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Patent Breadth In An International Setting

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  • Eric W. Bond
  • Ben Zissimos

Abstract

We examine the Nash equilibria of a game where two national governments set patent breadth strategically. Broader patents make R&D more attractive, but the effect on static efficiency is nonmonotonic. In a North.South model, where only the North can innovate, harmonization of patent breadth lowers welfare relative to the Nash equilibrium. When both countries can innovate, harmonization toward narrower patent breadth may raise world welfare.
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Suggested Citation

  • Eric W. Bond & Ben Zissimos, 2017. "Patent Breadth In An International Setting," Economic Inquiry, Western Economic Association International, vol. 55(3), pages 1538-1555, July.
  • Handle: RePEc:bla:ecinqu:v:55:y:2017:i:3:p:1538-1555
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    File URL: http://hdl.handle.net/10.1111/ecin.12440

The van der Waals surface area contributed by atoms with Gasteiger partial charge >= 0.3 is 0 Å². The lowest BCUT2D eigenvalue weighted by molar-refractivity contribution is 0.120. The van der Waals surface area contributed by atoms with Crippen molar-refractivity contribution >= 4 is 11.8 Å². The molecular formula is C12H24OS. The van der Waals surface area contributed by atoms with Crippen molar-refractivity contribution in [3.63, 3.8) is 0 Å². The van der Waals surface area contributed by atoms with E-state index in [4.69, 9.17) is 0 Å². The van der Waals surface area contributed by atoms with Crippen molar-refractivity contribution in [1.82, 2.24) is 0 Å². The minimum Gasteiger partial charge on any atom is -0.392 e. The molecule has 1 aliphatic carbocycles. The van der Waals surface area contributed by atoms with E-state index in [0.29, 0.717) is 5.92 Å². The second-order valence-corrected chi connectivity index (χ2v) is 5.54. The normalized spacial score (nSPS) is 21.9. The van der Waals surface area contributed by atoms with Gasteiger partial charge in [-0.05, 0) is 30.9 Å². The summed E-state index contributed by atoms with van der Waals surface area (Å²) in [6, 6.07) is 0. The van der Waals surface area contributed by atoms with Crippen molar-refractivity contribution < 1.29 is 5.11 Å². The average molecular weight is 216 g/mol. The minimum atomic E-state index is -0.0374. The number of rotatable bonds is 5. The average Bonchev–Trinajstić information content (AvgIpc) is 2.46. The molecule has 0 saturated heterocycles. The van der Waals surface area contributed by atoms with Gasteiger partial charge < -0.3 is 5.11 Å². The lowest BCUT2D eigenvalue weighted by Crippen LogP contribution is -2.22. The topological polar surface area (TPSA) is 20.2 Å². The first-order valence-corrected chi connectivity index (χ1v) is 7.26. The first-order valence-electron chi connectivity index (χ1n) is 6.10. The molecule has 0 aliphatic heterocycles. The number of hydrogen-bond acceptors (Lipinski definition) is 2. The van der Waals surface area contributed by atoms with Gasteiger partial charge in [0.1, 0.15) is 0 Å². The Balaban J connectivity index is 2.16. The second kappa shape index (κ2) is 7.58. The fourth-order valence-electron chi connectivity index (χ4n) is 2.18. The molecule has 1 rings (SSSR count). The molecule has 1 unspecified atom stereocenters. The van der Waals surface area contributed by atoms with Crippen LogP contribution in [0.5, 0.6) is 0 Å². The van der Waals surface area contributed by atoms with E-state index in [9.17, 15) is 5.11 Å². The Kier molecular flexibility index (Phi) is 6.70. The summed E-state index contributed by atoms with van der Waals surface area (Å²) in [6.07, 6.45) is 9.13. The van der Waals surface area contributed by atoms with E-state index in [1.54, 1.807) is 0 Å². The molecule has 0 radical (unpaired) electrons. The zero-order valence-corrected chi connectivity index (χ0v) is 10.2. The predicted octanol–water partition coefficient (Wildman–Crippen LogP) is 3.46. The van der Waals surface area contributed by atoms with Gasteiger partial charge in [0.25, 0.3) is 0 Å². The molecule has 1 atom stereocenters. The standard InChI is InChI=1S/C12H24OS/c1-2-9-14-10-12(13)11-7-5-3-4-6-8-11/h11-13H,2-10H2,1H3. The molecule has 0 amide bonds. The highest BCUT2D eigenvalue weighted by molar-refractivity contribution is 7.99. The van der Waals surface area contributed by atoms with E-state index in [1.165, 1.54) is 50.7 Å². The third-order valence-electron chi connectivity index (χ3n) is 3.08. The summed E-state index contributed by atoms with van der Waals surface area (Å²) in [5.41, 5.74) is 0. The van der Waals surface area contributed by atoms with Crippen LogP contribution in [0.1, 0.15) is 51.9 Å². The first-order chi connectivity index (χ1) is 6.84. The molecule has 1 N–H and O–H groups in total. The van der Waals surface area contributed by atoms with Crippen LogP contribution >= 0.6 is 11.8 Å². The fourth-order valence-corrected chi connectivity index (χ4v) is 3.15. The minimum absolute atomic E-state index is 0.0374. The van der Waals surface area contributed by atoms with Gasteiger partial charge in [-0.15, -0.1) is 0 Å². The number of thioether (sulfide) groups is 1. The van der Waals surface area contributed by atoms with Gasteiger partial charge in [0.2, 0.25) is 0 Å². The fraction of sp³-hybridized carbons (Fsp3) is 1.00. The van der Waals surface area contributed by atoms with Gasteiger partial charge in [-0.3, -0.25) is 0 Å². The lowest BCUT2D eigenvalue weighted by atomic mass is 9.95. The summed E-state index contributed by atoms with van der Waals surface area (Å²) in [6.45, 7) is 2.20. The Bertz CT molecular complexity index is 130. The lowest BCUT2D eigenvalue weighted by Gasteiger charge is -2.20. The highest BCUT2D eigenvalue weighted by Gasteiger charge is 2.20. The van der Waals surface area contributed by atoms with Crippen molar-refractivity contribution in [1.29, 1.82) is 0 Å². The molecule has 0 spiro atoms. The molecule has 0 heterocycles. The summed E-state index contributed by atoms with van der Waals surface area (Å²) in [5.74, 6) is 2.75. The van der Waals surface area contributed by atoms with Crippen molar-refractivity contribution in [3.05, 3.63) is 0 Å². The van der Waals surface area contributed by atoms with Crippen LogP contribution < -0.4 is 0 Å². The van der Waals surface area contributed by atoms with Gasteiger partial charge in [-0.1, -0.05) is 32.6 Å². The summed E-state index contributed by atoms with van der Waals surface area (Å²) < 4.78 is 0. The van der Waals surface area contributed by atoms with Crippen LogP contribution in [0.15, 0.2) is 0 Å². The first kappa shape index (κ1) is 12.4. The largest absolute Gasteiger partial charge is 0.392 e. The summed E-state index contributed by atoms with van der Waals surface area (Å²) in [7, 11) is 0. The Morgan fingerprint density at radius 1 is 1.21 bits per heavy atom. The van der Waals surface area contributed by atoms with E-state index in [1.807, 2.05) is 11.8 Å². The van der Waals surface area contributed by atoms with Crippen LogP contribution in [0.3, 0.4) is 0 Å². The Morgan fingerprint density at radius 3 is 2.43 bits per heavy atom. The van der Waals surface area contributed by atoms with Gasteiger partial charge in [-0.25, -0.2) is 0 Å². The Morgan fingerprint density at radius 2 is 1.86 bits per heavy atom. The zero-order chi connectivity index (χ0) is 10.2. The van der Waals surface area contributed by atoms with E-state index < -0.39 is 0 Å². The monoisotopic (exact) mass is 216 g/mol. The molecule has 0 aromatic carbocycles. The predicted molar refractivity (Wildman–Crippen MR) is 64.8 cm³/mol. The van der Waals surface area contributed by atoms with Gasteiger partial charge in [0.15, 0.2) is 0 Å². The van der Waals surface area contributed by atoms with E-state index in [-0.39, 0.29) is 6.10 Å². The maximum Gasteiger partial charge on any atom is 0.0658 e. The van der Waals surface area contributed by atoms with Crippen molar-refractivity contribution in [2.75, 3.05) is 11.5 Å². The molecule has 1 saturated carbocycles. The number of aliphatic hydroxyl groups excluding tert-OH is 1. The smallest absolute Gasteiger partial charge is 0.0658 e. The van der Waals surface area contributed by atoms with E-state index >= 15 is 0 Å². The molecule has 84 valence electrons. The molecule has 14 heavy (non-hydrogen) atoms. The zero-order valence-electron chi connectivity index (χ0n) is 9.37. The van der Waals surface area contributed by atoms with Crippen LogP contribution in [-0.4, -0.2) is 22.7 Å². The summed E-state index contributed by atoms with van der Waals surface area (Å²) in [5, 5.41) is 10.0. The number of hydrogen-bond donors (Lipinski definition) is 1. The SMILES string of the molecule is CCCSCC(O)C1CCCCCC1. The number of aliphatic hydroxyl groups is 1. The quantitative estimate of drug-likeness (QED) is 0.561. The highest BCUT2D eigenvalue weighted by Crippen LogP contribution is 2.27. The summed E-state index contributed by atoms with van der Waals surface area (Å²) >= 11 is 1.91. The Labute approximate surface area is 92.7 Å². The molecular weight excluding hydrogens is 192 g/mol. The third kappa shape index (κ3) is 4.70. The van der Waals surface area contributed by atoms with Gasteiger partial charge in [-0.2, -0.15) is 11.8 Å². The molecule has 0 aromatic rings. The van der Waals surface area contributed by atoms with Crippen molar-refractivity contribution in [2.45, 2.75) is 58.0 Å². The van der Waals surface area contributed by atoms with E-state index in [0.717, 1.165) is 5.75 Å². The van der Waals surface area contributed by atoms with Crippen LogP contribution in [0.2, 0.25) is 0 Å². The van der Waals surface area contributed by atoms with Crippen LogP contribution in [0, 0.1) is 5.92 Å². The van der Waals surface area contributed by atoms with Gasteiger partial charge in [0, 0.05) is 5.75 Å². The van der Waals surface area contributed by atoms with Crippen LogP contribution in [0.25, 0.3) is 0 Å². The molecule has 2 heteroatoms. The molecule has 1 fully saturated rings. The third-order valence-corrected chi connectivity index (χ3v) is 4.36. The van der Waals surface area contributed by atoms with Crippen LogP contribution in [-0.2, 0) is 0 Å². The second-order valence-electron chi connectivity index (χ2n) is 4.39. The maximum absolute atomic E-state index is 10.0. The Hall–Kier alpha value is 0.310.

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    References listed on IDEAS

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    Cited by:

    1. Yuki Saito, 2018. "On the trade, growth, and welfare effects of intellectual property rights protection," Southern Economic Journal, John Wiley & Sons, vol. 85(1), pages 235-254, July.

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    More about this item

    JEL classification:

    • F02 - International Economics - - General - - - International Economic Order and Integration
    • F13 - International Economics - - Trade - - - Trade Policy; International Trade Organizations
    • O30 - Economic Development, Innovation, Technological Change, and Growth - - Innovation; Research and Development; Technological Change; Intellectual Property Rights - - - General
    • O31 - Economic Development, Innovation, Technological Change, and Growth - - Innovation; Research and Development; Technological Change; Intellectual Property Rights - - - Innovation and Invention: Processes and Incentives
    • O32 - Economic Development, Innovation, Technological Change, and Growth - - Innovation; Research and Development; Technological Change; Intellectual Property Rights - - - Management of Technological Innovation and R&D

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